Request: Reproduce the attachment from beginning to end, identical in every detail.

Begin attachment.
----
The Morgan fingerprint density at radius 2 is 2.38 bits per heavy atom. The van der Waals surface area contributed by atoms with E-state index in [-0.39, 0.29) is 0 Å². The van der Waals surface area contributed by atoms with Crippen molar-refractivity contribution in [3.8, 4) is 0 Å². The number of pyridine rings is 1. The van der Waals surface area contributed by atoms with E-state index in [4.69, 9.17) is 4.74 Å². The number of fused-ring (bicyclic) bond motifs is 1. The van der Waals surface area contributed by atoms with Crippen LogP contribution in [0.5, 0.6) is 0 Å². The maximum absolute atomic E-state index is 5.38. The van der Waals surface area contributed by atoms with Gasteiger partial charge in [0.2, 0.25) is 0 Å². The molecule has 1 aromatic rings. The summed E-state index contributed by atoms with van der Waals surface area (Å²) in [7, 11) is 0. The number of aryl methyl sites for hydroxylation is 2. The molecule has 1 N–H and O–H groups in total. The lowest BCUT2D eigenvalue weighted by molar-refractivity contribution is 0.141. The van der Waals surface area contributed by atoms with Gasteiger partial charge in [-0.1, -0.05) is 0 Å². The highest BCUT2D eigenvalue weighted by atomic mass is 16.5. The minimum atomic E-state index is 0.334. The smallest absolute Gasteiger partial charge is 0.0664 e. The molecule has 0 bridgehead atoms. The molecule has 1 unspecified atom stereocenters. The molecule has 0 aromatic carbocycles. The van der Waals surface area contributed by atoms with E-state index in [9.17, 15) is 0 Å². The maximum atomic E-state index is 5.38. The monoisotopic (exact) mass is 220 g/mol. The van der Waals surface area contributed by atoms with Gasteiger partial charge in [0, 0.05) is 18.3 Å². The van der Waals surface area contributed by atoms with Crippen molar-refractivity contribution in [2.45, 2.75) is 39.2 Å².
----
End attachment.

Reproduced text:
The Morgan fingerprint density at radius 2 is 2.38 bits per heavy atom. The van der Waals surface area contributed by atoms with E-state index in [-0.39, 0.29) is 0 Å². The van der Waals surface area contributed by atoms with Crippen molar-refractivity contribution in [3.8, 4) is 0 Å². The number of pyridine rings is 1. The van der Waals surface area contributed by atoms with E-state index in [4.69, 9.17) is 4.74 Å². The number of fused-ring (bicyclic) bond motifs is 1. The van der Waals surface area contributed by atoms with Crippen LogP contribution in [0.5, 0.6) is 0 Å². The maximum absolute atomic E-state index is 5.38. The van der Waals surface area contributed by atoms with Gasteiger partial charge in [0.2, 0.25) is 0 Å². The molecule has 1 aromatic rings. The summed E-state index contributed by atoms with van der Waals surface area (Å²) in [7, 11) is 0. The number of aryl methyl sites for hydroxylation is 2. The molecule has 1 N–H and O–H groups in total. The lowest BCUT2D eigenvalue weighted by molar-refractivity contribution is 0.141. The van der Waals surface area contributed by atoms with Gasteiger partial charge in [-0.1, -0.05) is 0 Å². The highest BCUT2D eigenvalue weighted by atomic mass is 16.5. The minimum atomic E-state index is 0.334. The smallest absolute Gasteiger partial charge is 0.0664 e. The molecule has 0 bridgehead atoms. The molecule has 1 unspecified atom stereocenters. The molecule has 0 aromatic carbocycles. The van der Waals surface area contributed by atoms with E-state index in [9.17, 15) is 0 Å². The maximum atomic E-state index is 5.38. The monoisotopic (exact) mass is 220 g/mol. The van der Waals surface area contributed by atoms with Gasteiger partial charge in [0, 0.05) is 18.3 Å². The van der Waals surface area contributed by atoms with Crippen molar-refractivity contribution in [2.45, 2.75) is 39.2 Å².